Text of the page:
The new “Gutenberg” editor is supposed to be the future of WordPress. The project aims to completely revamp the editing UI and leaves behind many old paradigms. But many of those are well established, loved and needed for future developments. So I’m asking myself: What about structured data?
What is structured data?
Just a few days ago I had the pleasure to attend and speak at a convention titled “How technology changes journalism” at the Academy of Political Education in Tutzing, Bavaria. That event gave me access to people like the Werner Wittmann, the head of digitalization of “Kicker“, one of the biggest German football magazines, or Johannes Sommer, CEO of Retresco, one of the market leaders of content automation.
Everyone came from a vastly different field, but everyone agreed upon the importance of structured data. But the definition of structured data changes a bit depending of the context. An SEO Consultant has a bit of a different idea about structured data than a sports journalist. But the underlying concept is always the same.
We are essentially talking about a collection of machine readable data that describes a piece of content or that is the content itself. Typical examples are the tags and categories in WordPress, which should describe the content of the blog post. But it doesn’t end there in real world applications.
Examples and usecases
The daily weather forecasts are a good example for the usage of structured data. Huge networks of mostly automated systems are collecting data (temperature, humidity, wind speed, etc.) and transform this data into content of every form. Websites, Google, TV, Radio, Newspaper. Companies like retresco take the data and forms thousands of articles and texts. Human journalists would be incapable to produce an output this huge, so automation based on data frees them from that burden.
Further examples are easy to find. Nearly every aspect of sports reporting is based on data collected from the games. Google uses structured data to enhance its search results… and now we’ve hit the nerve! Having structured data available gives us a measurable advantage in SEO!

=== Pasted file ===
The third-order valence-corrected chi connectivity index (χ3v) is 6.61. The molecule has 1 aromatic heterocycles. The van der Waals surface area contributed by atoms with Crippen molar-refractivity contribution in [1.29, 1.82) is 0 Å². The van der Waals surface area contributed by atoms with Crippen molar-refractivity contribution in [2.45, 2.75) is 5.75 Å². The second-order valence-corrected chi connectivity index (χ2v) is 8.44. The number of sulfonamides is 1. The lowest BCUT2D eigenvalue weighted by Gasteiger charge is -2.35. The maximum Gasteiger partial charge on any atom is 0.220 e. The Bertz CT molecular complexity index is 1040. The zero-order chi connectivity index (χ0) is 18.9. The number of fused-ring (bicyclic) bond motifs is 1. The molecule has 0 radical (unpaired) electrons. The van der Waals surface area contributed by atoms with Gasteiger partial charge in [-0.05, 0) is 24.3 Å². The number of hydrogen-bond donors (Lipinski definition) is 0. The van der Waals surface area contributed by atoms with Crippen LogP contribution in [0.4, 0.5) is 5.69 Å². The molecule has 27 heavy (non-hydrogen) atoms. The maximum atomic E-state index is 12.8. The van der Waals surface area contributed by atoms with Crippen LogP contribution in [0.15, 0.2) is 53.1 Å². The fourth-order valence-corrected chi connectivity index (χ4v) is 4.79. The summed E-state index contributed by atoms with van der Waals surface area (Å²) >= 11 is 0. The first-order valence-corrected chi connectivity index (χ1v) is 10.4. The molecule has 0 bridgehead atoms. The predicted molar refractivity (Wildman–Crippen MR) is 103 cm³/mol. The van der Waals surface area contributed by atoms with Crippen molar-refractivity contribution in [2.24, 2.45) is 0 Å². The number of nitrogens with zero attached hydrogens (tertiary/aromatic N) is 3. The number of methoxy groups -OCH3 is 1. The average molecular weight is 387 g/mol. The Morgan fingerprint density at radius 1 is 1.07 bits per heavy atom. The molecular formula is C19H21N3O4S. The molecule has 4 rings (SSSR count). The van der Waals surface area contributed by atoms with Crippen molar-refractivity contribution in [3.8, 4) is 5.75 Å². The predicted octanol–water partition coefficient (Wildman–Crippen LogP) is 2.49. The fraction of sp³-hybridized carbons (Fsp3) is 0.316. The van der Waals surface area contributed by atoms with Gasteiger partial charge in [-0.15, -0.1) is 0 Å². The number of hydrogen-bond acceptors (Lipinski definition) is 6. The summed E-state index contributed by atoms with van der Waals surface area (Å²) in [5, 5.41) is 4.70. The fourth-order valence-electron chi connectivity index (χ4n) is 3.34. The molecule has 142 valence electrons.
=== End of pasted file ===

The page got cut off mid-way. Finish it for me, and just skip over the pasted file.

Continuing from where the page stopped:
What Do we need that for?
Generally spoken, whenever we want a (semi-)automated system to understand our content we need structured data. As mentioned Google is the closest use case to WordPress to this. Google is using the concept of the “Semantic Web” to create machine readable entities from websites that have html code with structured data.
But it doesn’t end there. Almost every AI or Voice Assistant feature currently relies on data. If you want to offer an Alexa Skill, a Google Home integration or a Siri App, you will need structured data.
But also if you want to display regular content, having your data structured is a clear advantage. You are able to rearrange and customize your content based on device, usage and user. A personal use-case in the WordPress World is our Beergarden Finder.
The Beergarden Finder
This project was a proof of concept to use a WordPress System as a headless CMS to use it as a backend for an app. We ended up using WordPress itself as the marketing page and collected the data of the beergardens as structured data in an own Custom Post Type.
For every beergarden we collected address, location, open hours, beer brand and much more to be able to serve the data based on the current need of the user. This would not have been possible with a blob of text.